The American Clock is a lavish production of a confusing and disjointed play. It reminded me of nothing so much as a stage version of The Big Short. Half drama, half documentary, fully fascinating but largely for the glimpses of the real story of the crash and less for any sense of being lost in the lives on stage.
There isn’t much story – more a series of vignettes showing the effect of the Depression on different groups of people across America from Wall Street to Mississippi. We have a few characters that we get to know – in particular Clarke Peter’s Robertson, the man who got his money out before the crash who therefore acts as our disinterested narrator. There is also the Baum family whose fall from wealthy middle class to the poverty line is tracked throughout the play. However, this is made increasing hard to follow as the characters are played by three different sets of actors. With no real explanation why, this is a mistake in a play that is already somewhat hard to follow.
The play is staged in the round with seats on the stage. This is fun and innovative, but does mean a restricted view. I had no sight of the rather excellent jazz band and some of the action. Other staging decisions worked better for me including the centrality of jazz to the show. This gave it a reason and backbone for the frenetic pacing as well as a multimedia sense. It invoked the age from the “The Shoot Horses Don’t They?” dance contests to the Billie Holiday laments echoing through the welfare scenes.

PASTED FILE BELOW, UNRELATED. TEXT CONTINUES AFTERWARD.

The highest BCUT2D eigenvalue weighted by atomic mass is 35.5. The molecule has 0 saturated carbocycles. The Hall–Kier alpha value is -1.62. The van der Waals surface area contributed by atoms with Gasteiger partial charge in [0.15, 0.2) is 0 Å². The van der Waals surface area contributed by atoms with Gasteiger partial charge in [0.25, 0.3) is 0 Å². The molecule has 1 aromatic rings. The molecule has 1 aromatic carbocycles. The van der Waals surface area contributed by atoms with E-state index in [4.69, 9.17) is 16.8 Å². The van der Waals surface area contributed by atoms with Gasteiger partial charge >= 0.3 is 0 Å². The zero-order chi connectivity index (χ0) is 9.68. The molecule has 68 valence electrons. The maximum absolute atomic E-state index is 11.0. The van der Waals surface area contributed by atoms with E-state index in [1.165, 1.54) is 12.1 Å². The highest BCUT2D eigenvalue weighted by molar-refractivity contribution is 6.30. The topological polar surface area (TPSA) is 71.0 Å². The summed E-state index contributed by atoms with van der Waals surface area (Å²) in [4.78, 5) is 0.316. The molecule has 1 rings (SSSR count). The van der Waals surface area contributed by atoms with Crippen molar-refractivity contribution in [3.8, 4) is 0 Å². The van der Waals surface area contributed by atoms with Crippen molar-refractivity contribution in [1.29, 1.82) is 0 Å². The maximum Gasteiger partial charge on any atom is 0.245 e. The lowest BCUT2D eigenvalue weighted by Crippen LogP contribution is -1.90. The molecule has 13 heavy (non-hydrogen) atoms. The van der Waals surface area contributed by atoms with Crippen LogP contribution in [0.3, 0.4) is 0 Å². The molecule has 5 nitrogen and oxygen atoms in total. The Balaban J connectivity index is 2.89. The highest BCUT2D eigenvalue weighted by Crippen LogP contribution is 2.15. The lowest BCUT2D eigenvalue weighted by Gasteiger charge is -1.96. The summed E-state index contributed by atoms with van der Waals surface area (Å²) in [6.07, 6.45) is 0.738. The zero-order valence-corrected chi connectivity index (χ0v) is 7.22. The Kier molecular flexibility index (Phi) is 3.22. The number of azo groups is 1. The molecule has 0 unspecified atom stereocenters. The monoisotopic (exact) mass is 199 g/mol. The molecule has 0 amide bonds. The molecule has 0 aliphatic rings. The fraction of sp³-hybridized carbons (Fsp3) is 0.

The play is exceptionally timely – which makes up for some of what it lacks in drama. Who needs a play when you can stage a morality documentary about a crash that has never felt closer to the problems of our age? There is a really interesting sense of how America got where it did in the thirties and the feeling that only the war and the economic investment it drove was able to pull the country and world out of its nosedive.
What would be interesting though is an examination of how this was all forgotten. How did we get to the point where society was able to repeat mistakes that killed so many and harmed so much? On that Miller is sadly silent. Which is a shame, as with a dramatist as talented as Miller at examining flawed people it might have given us more insight into what we shouldn’t be doing now.
This production of The American Clock does a lot to make a tough piece of work watchable if not followable. It’s atmospherics are perfect, combining the excesses of the gilded age and the menace of what followed. But on occasion, like the play it is too jazz, too clever and too interested in being clever rather than being interesting to completely work.